$\label{eq:13.2.10} (p(x)y')'+q(x)y+\lambda r(x)y=0,\quad B_{1}(y)=0,\quad B_{2}(y)=0,$

which is equivalent to Equation \ref{eq:13.2.1}, is called a Sturm-Liouville problem.

Example $$\PageIndex{3}$$

Rewrite the eigenvalue problem

$\label{eq:13.2.11} y''+3y'+(2+\lambda)y=0,\quad y(0)=0,\quad y(1)=0$

of Theorem $$\PageIndex{1}$$ as a Sturm-Liouville problem.

Solution

Comparing Equation \ref{eq:13.2.11} to Equation \ref{eq:13.2.7} shows that $$u(x)=3$$, so we take $$U(x)=3x$$ and $$p(x)=e^{3x}$$. Multiplying the differential equation in Equation \ref{eq:13.2.11} by $$e^{3x}$$ yields

$e^{3x}(y''+3y')+2e^{3x}y+\lambda e^{3x}y=0. \nonumber$

Since

$e^{3x}(y''+3y')=(e^{3x}y')', \nonumber$

Equation \ref{eq:13.2.11} is equivalent to the Sturm–Liouville problem

$\label{eq:13.2.12} (e^{3x}y')'+2e^{3x}y+\lambda e^{3x}y=0,\quad y(0)=0,\quad y(1)=0.$

Example $$\PageIndex{4}$$

Rewrite the eigenvalue problem

$\label{eq:13.2.13} x^{2}y''+xy'+\lambda y=0,\quad y(1)=0,\quad y(2)=0$

of Theorem $$\PageIndex{2}$$ as a Sturm-Liouville problem.

Solution

Dividing the differential equation in Equation \ref{eq:13.2.13} by $$x^{2}$$ yields

$y''+\frac{1}{x}y'+\frac{\lambda}{x^{2}}y=0. \nonumber$

Comparing this to Equation \ref{eq:13.2.7} shows that $$u(x)=1/x$$, so we take $$U(x)=\ln x$$ and $$p(x)=e^{\ln x}=x$$. Multiplying the differntial equation by $$x$$ yields

$xy''+y'+\frac{\lambda}{x}y=0. \nonumber$

Since

$xy''+y'=(xy')', \nonumber$

Equation \ref{eq:13.2.13} is equivalent to the Sturm–Liouville problem

$\label{eq:13.2.14} (xy')'+\frac{\lambda}{x}y=0,\quad y(1)=0,\quad y(2)=0.$

Problems 1–4 of Section 11.1 are Sturm–Liouville problems. (Problem 5 isn’t, although some authors use a definition of Sturm-Liouville problem that does include it.) We were able to find the eigenvalues of Problems 1-4 explicitly because in each problem the coefficients in the boundary conditions satisfy $$\alpha\beta=0$$ and $$\rho\delta=0$$; that is, each boundary condition involves either $$y$$ or $$y'$$, but not both. If this isn’t true then the eigenvalues can’t in general be expressed exactly by simple formulas; rather, approximate values must be obtained by numerical solution of equations derived by requiring the determinants of certain $$2\times 2$$ systems of homogeneous equations to be zero. To apply the numerical methods effectively, graphical methods must be used to determine approximate locations of the zeros of these determinants. Then the zeros can be computed accurately by numerical methods.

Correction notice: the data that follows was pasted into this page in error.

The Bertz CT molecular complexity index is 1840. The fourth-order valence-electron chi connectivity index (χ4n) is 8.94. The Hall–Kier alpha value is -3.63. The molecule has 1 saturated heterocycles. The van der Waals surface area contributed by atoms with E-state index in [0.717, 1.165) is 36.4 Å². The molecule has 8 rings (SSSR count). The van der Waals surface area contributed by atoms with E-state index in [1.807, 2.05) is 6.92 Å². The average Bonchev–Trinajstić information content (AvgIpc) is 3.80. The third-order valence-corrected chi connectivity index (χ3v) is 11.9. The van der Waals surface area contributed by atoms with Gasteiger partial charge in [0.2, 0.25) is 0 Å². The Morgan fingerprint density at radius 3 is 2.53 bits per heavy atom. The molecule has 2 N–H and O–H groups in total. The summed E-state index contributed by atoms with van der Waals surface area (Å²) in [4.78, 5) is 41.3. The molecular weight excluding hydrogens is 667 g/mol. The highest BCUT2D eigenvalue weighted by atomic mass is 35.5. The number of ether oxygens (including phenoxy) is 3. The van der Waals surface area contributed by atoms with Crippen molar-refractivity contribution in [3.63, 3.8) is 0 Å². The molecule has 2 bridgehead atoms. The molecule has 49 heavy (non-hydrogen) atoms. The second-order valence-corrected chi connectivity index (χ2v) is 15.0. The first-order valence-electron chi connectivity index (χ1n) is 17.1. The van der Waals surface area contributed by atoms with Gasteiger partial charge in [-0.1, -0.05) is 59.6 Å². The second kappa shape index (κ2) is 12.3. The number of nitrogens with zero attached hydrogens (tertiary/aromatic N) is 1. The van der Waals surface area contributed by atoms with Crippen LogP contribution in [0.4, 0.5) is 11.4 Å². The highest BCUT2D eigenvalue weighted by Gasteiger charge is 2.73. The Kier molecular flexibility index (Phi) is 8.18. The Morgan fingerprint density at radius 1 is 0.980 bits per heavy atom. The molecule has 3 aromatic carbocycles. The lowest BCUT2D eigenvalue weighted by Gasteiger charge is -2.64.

Example $$\PageIndex{5}$$

Solve the Sturm–Liouville problem

$\label{eq:13.2.15} y''+\lambda y=0, \quad y(0)+y'(0)=0,\quad y(1)+3y'(1)=0.$

Solution

If $$\lambda=0$$, the differential equation in Equation \ref{eq:13.2.15} reduces to $$y''=0$$, with general solution $$y=c_{1}+c_{2}x$$. The boundary conditions require that

\begin{aligned} c_{1}+\phantom{4}c_{2}&=0\\ c_{1}+4c_{2}&=0,\end{aligned}

so $$c_{1}=c_{2}=0$$. Therefore zero isn’t an eigenvalue of Equation \ref{eq:13.2.15}.

If $$\lambda<0$$, we write $$\lambda=-k^{2}$$ where $$k>0$$, and the differential equation in Equation \ref{eq:13.2.15} becomes $$y''-k^{2}y=0$$, with general solution

$\label{eq:13.2.16} y=c_{1}\cosh kx+c_{2}\sinh kx,$

so

$y'=k(c_{1}\sinh kx+c_{2}\cosh kx). \nonumber$

The boundary conditions require that

$\label{eq:13.2.17} \begin{array}{c}{c_{1}+kc_{2}=0}\\{(\cosh k+3k\sinh k)c_{1}+(\sinh k+3k\cosh k)c_{2}=0}\end{array}$

The determinant of this system is

\begin{aligned} D_{N}(k)&= \left|\begin{array}{cccccc} 1&k\\ \cosh k+3k\sinh k&\sinh k+3k \cosh k \end{array}\right| \\ &= (1-3k^{2})\sinh k+2k \cosh k.\end{aligned}

Therefore the system Equation \ref{eq:13.2.17} has a nontrivial solution if and only if $$D_{N}(k)=0$$ or, equivalently,

$\label{eq:13.2.18} \tanh k=-\frac{2k}{1-3k^{2}}.$

The graph of the right side (Figure $$\PageIndex{1}$$) has a vertical asymptote at $$k=1/\sqrt{3}$$. Since the two sides have different signs if $$k<1/\sqrt{3}$$, this equation has no solution in $$(0,1/\sqrt{3})$$. Figure $$\PageIndex{1}$$ shows the graphs of the two sides of Equation \ref{eq:13.2.18} on an interval to the right of the vertical asymptote, which is indicated by the dashed line. You can see that the two curves intersect near $$k_{0}=1.2$$, Given this estmate, you can use Newton’s to compute $$k_{0}$$ more accurately. We computed $$k_{0}\approx 1.1219395$$. Therefore $$-k_{0}^{2}\approx -1.2587483$$ is an eigenvalue of Equation \ref{eq:13.2.15}. From Equation \ref{eq:13.2.16} and the first equation in Equation \ref{eq:13.2.17},